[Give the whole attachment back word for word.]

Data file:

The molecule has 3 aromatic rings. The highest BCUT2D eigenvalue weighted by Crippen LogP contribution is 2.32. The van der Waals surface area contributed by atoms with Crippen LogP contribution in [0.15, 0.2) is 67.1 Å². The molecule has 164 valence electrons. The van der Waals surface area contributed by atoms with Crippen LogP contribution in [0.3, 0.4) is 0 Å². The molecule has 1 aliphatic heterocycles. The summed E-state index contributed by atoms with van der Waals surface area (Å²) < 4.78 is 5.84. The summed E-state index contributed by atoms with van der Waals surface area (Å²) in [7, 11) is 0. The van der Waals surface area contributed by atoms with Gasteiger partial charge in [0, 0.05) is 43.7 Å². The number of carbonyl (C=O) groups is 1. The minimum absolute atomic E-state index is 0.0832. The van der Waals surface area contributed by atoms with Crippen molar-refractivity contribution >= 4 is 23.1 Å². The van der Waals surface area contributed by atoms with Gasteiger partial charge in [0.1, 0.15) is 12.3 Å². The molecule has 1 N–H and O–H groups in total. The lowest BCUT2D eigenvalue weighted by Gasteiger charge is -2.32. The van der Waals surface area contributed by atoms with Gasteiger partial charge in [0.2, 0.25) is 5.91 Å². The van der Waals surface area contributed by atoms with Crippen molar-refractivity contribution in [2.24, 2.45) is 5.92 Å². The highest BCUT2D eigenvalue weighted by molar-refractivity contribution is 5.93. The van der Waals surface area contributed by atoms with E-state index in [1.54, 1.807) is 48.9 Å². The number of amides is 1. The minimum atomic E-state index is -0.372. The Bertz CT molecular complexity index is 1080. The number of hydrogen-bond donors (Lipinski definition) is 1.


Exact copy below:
The molecule has 3 aromatic rings. The highest BCUT2D eigenvalue weighted by Crippen LogP contribution is 2.32. The van der Waals surface area contributed by atoms with Crippen LogP contribution in [0.15, 0.2) is 67.1 Å². The molecule has 164 valence electrons. The van der Waals surface area contributed by atoms with Crippen LogP contribution in [0.3, 0.4) is 0 Å². The molecule has 1 aliphatic heterocycles. The summed E-state index contributed by atoms with van der Waals surface area (Å²) < 4.78 is 5.84. The summed E-state index contributed by atoms with van der Waals surface area (Å²) in [7, 11) is 0. The van der Waals surface area contributed by atoms with Gasteiger partial charge in [0, 0.05) is 43.7 Å². The number of carbonyl (C=O) groups is 1. The minimum absolute atomic E-state index is 0.0832. The van der Waals surface area contributed by atoms with Crippen molar-refractivity contribution >= 4 is 23.1 Å². The van der Waals surface area contributed by atoms with Gasteiger partial charge in [0.1, 0.15) is 12.3 Å². The molecule has 1 N–H and O–H groups in total. The lowest BCUT2D eigenvalue weighted by Gasteiger charge is -2.32. The van der Waals surface area contributed by atoms with Gasteiger partial charge in [0.2, 0.25) is 5.91 Å². The van der Waals surface area contributed by atoms with Crippen molar-refractivity contribution in [2.24, 2.45) is 5.92 Å². The highest BCUT2D eigenvalue weighted by molar-refractivity contribution is 5.93. The van der Waals surface area contributed by atoms with E-state index in [1.54, 1.807) is 48.9 Å². The number of amides is 1. The minimum atomic E-state index is -0.372. The Bertz CT molecular complexity index is 1080. The number of hydrogen-bond donors (Lipinski definition) is 1.